About a week ago my wife’s diet club, TOPS, held a Christmas luncheon at a local restaurant. Unfortunately, spouses of club members were welcome. I hate parties, but I knew this meant a lot to my wife, so out of my hole I crawled.
About 30 of us sat gabbing, around a long, narrow table. A finger of restlessness clawed my gut, as there was something at home I had been deeply engrossed in, that I wanted so much to return to.
I found myself warding off the usual assortment of flibbertigibbets, Nosy Parkers, and loud drunks. I did my best to suppress my inner misanthrope, while surveying this party for a kindred spirit who might share my wonkish taste for cerebral communication.
I spotted a candidate. This spirit sat opposite me, and about three chairs to the left. At first I wasn’t sure if the candidate was male or female, until I heard her feminine voice. She was middle-aged, had a heavy, husky build, with a large, square face that surrounded tiny spectacles.
She spoke with those around her sporadically, thoughtfully, and briefly, yet with the gravitas of an anvil. Just my type of conversationalist. I said something in her direction, to grab her attention, and it came across as awkward as the oblique acreage that separated us. I looked like a fool and gave up, contenting myself with the pursuit of staring downward and studying my napkin.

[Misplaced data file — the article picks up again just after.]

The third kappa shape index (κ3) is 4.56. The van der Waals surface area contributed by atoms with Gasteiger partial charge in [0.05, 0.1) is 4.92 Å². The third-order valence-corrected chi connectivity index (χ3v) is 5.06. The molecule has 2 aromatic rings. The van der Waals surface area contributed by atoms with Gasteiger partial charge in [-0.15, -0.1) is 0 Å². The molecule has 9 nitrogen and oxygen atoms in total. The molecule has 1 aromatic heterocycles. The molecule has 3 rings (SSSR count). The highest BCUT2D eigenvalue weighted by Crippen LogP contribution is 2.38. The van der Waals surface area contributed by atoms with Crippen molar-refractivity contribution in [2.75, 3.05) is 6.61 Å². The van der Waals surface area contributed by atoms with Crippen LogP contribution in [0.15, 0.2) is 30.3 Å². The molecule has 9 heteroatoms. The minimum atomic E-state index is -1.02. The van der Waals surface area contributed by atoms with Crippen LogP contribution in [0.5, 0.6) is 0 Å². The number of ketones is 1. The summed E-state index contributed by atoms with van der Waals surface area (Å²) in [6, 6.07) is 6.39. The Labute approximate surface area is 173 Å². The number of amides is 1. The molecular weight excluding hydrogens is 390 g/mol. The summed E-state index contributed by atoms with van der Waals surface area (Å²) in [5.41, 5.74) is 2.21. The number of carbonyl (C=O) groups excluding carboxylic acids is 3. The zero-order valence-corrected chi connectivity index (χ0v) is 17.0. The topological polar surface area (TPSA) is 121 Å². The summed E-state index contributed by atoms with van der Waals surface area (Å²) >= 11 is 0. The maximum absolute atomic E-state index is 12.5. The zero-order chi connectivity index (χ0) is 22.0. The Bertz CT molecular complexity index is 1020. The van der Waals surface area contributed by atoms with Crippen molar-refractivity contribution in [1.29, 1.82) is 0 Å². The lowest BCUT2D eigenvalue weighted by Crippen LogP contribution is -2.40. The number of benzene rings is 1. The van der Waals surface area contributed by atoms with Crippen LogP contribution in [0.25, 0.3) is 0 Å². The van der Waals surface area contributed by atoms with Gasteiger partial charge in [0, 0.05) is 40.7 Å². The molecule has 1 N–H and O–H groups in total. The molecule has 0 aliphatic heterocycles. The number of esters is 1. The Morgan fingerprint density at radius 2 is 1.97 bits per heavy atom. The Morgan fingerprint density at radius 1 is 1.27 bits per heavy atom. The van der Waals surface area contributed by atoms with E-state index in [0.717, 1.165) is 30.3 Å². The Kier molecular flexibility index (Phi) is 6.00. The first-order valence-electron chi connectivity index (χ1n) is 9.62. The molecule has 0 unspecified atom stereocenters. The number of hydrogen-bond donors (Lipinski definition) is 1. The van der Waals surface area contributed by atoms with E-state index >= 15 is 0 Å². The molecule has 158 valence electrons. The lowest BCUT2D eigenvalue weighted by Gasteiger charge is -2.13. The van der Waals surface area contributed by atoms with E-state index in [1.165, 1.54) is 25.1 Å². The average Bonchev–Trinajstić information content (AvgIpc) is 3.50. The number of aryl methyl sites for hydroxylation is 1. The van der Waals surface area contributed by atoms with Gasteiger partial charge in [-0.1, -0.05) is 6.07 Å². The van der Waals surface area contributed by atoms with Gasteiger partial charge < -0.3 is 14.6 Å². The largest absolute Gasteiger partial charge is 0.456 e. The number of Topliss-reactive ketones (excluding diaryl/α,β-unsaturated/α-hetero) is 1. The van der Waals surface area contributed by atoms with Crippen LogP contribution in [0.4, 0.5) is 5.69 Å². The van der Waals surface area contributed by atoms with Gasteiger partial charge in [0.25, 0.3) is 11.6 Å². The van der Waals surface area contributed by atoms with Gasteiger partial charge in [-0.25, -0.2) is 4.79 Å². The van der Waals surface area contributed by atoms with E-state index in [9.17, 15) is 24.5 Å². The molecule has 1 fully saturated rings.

A party game ensued, called Who Am I? We were given clues about various club members’ lives, and asked to guess which member it was. One of the clues stood out like a unicorn.
“I was a Search and Rescue volunteer at Joshua Tree National Park. And then I moved to the Kalahari desert to research subsistence tracking,” the party leader proclaimed, as she read the clue from the paper. Everyone was stumped. “Hannah,” the leader finally revealed (pronouncing it “Hon-noh”).
Wow! I thought. Now there’s someone I’d like to have a conversation with. “Who’s that Kalahari desert person?” I asked my wife, sitting next to me.
“Oh, that was Hannah,” and she pointed at the husky lady with gravitas, whom I’d so awkwardly and unsuccessfully attempted to ensnare in dialogue just a few minutes earlier.
Hannah heard us and looked over at me. My opening! And our conversation began.
She was a challenge. She revealed herself in short sentences. But each sentence was an enticing breadcrumb that led my wife and I, and those around her, on and on, deeper into her personal history.
Hannah had come to our desert to get away from people. Yes! A fellow misanthrope! Tell us more, Hannah!